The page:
native grasses," said ActionAid's Karen Hansen-Kuhn in the United
Emphasizing that local ownership and sustainable agriculture must be
considered as "crucial" elements of the United States' biofuel policy,
Hansen-Kuhn described Bush's approach as a "headlong rush."
Some researchers claim as well that investments in ethanol to fuel
automobiles are driving price hikes in food products around the world.
U.S. investment in fuel ethanol, which in this country is largely
derived from corn, has soared since late 2005, according to the Earth
Policy Institute (EPI), an independent think-tank.
The U.S. Department of Agriculture projected in early 2006 that fuel
ethanol distilleries will require 60 million tons of corn from the
2008 harvest. But EPI research conducted a year later — once the
ethanol boom was apparent — shows that distilleries will need
approximately 139 million tons next year.
This unprecedented diversion of the world's leading grain crop to the
production of fuel will affect food prices every year, according to
EPI. As the world corn price rises, so too do those of rice and wheat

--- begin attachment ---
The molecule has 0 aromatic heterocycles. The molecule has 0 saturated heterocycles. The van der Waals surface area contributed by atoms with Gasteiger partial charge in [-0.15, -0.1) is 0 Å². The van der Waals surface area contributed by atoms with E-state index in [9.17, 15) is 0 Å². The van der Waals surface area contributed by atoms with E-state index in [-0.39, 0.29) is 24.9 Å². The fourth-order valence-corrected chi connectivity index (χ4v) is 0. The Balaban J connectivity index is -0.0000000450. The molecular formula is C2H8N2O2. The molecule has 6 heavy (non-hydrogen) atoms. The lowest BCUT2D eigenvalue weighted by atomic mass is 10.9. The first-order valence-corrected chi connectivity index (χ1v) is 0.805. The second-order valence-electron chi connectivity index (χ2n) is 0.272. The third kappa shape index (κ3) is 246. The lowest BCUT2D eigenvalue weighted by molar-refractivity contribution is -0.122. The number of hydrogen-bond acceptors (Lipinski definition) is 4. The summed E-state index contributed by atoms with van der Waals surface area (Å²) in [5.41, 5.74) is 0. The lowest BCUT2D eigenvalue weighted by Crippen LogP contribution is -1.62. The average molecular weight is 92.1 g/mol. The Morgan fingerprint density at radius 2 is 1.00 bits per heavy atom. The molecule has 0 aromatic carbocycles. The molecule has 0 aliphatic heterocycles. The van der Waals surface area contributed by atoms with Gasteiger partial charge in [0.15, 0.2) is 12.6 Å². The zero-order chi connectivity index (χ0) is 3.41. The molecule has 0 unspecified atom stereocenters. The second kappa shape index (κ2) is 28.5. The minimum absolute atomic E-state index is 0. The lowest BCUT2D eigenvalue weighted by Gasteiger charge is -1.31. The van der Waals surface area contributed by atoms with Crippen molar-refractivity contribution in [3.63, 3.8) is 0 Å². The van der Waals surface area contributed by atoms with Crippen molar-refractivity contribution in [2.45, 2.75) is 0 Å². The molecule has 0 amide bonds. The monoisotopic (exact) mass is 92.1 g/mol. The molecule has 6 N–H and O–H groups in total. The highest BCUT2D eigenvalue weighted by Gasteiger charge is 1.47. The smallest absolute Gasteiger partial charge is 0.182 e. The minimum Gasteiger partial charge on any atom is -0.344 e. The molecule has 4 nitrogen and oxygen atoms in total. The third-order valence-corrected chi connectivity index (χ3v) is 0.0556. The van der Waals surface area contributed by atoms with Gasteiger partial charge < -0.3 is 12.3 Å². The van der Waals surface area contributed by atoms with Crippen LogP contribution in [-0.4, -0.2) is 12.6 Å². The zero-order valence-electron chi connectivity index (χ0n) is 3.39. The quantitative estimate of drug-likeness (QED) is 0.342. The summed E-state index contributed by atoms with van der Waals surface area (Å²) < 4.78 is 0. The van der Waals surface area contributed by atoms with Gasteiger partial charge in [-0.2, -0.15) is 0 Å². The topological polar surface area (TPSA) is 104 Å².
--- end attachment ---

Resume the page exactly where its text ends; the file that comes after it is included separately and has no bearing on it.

as consumers substitute one for the other and the crops compete for
The U.S. corn crop accounts for about 40 percent of the global harvest
and 70 percent of the world's corn exports. On average, every year,
the United States exports 55 million tons of corn, which is fully 25
percent of the world's total grain exports.
"Substantially reducing this grain export flow would send shock waves
throughout the world economy," says EPI's Lester Brown in a recent
article on the impact of the demand for grain to fuel automobiles.
Describing the automotive demand for fuel as "insatiable," Brown
estimates that the same amount of grain needed to fill a 25-gallon
tank with ethanol one time can feed one person for a whole year.
"The competition for grain between the world's 800 million motorists
who want to maintain their mobility and its 2 billion poorest people